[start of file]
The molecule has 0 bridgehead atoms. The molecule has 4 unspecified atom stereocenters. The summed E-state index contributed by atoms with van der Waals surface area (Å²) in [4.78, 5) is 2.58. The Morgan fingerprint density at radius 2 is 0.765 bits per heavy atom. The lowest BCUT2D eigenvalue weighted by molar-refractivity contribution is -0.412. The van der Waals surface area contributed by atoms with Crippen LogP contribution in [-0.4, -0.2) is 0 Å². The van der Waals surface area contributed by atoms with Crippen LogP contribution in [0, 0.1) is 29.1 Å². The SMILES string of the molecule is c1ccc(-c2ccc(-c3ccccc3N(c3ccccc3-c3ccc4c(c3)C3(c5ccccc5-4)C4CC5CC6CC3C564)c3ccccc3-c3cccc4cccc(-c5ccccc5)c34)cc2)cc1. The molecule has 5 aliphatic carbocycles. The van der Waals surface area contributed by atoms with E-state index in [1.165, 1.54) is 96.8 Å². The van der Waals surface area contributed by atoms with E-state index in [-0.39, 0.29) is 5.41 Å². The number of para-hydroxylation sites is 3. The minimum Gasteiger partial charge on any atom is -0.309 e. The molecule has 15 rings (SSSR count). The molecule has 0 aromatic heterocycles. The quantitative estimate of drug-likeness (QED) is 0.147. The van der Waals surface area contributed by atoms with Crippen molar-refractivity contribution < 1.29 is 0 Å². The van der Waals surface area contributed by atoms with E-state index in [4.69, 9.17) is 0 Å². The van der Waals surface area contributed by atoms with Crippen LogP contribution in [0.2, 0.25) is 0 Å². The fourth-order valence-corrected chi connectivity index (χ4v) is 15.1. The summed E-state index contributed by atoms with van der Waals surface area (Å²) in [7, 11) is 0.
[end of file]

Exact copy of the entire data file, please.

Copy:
The molecule has 0 bridgehead atoms. The molecule has 4 unspecified atom stereocenters. The summed E-state index contributed by atoms with van der Waals surface area (Å²) in [4.78, 5) is 2.58. The Morgan fingerprint density at radius 2 is 0.765 bits per heavy atom. The lowest BCUT2D eigenvalue weighted by molar-refractivity contribution is -0.412. The van der Waals surface area contributed by atoms with Crippen LogP contribution in [-0.4, -0.2) is 0 Å². The van der Waals surface area contributed by atoms with Crippen LogP contribution in [0, 0.1) is 29.1 Å². The SMILES string of the molecule is c1ccc(-c2ccc(-c3ccccc3N(c3ccccc3-c3ccc4c(c3)C3(c5ccccc5-4)C4CC5CC6CC3C564)c3ccccc3-c3cccc4cccc(-c5ccccc5)c34)cc2)cc1. The molecule has 5 aliphatic carbocycles. The van der Waals surface area contributed by atoms with E-state index in [1.165, 1.54) is 96.8 Å². The van der Waals surface area contributed by atoms with E-state index in [-0.39, 0.29) is 5.41 Å². The number of para-hydroxylation sites is 3. The minimum Gasteiger partial charge on any atom is -0.309 e. The molecule has 15 rings (SSSR count). The molecule has 0 aromatic heterocycles. The quantitative estimate of drug-likeness (QED) is 0.147. The van der Waals surface area contributed by atoms with Crippen molar-refractivity contribution < 1.29 is 0 Å². The van der Waals surface area contributed by atoms with E-state index in [4.69, 9.17) is 0 Å². The van der Waals surface area contributed by atoms with Crippen LogP contribution in [0.2, 0.25) is 0 Å². The fourth-order valence-corrected chi connectivity index (χ4v) is 15.1. The summed E-state index contributed by atoms with van der Waals surface area (Å²) in [7, 11) is 0.